We are lucky to have plenty of both in this community. To use them effectively, we need good leaders. Our church operates under a "policy governance" model, which I hope to explore in future articles. But the gist of it is that as a modern nonprofit organization, the church leadership consists of a Board of Trustees and its committees – that generally handle vision, fiduciary oversight and policies – and the ministry, led by our minister – that handles day-to-day operations of the church. Again, I probably left some things out of that last sentence, but that's the overall gist.

At this time, we have the following leadership needs:

  1. UUCC has a Nominating Committee, accountable to the Board of Trustees, in charge of nominating people for open board and committee seats. Currently, there is one opening on the Board of Trustees. The Nominating Committee itself currently has four members, and we are looking for at least one additional member, but more would be welcome. Please contact me by email if you are interested.

  2. We also have a Stewardship Team (which falls under the ministry) looking for new members. This critical team keeps our church financially healthy. Interested folks should contact Steve Scott by email.

  3. Finally, the church Audit Committee (which reports to the board) is looking for members. This committee performs audits of church finances each year. Please contact me by email if interested.

With enough of us chipping in, we'll make some great "bread" this year.

– Jeremy Milarsky, 2015-16 President

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Chalice Circles Registration Begins

Joining together for deeper connection and spiritual growth...

Are you looking for a place to build deeper connections with the congregation and with your own spiritual journey? Well... your search is over!

Our Chalice Circles meet monthly to connect and grow from further reflection on our worship themes.

Chalice Circles are formed based on availability and are led by supported facilitators trained in reflection and conversation. Chalice Circles are open to anyone age 16 or older, are made up of 7-10 individuals each, and are open to newcomers. Groups meet once a month (or more often, at the discretion of the group).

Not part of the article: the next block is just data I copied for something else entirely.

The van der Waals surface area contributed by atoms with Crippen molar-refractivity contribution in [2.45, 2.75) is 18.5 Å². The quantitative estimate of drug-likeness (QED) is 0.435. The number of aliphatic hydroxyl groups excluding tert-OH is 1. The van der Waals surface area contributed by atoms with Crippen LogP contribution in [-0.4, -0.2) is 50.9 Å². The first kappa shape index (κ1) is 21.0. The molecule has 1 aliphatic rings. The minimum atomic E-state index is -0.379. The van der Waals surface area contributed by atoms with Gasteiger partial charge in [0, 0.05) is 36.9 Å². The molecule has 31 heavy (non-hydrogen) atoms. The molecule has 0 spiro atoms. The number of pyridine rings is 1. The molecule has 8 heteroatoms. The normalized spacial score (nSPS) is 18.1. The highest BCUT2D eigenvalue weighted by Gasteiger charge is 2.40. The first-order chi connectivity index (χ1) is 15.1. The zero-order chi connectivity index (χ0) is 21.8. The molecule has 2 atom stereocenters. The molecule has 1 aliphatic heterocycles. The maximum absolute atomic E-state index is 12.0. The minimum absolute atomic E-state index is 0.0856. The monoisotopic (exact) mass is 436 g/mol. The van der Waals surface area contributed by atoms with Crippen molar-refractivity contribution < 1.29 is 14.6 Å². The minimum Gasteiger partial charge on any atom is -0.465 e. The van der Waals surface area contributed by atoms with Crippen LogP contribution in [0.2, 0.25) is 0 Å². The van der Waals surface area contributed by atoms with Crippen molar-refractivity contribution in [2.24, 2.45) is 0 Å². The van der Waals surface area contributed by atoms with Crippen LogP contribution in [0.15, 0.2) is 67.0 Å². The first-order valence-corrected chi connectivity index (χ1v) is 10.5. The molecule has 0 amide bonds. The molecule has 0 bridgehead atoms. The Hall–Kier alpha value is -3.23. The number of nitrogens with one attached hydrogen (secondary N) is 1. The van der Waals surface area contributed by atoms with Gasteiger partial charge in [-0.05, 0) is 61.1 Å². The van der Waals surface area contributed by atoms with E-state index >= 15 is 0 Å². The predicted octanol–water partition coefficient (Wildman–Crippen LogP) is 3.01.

Registration began Aug. 30. For more information, visit with our Chalice Circles Team in the Greeting Area or contact the team by email.

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Interior and Exterior Design

Yes, there is a team for that, too, and we would love your input. We are a small, informal group, and we don't meet very often now because we haven't had a big project going since we did the exterior sign.

Our next project will be a new "Joys and Sorrows" table. Can we come up with something which will make this ritual of connection feel even more sacred, something that subtly complements our values and is accessible to all?

Recently we added new end tables to the greeting area when the old coffee table gave up the ghost, and not long ago we found our beautiful greeting area chairs from a used furniture dealer. We also selected and installed the tile in the family bathroom when the old flooring failed.

As the church moves to a two-service schedule, space planning issues may emerge. There are minor things we deal with, such as the need for a new bookcase for the blue hymnals. And then there is the messy bulletin board issue – we really need someone to maintain it. Any volunteers?

If you have an interest in joining this team – whether you like the design side or you like to do things like painting and setting tile – or if you have an idea or two, please contact Janet Groat by email.

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Grounds Team Highlights

The Grounds Team would like to thank everyone who has assisted in maintaining the grounds. And there is more to be done:

  • Native planting day to be held in the fall. Many hands make light work. We will keep you posted.

  • Continued removal of invasive honeysuckle from the woods – often on Fridays at 8:30 a.m.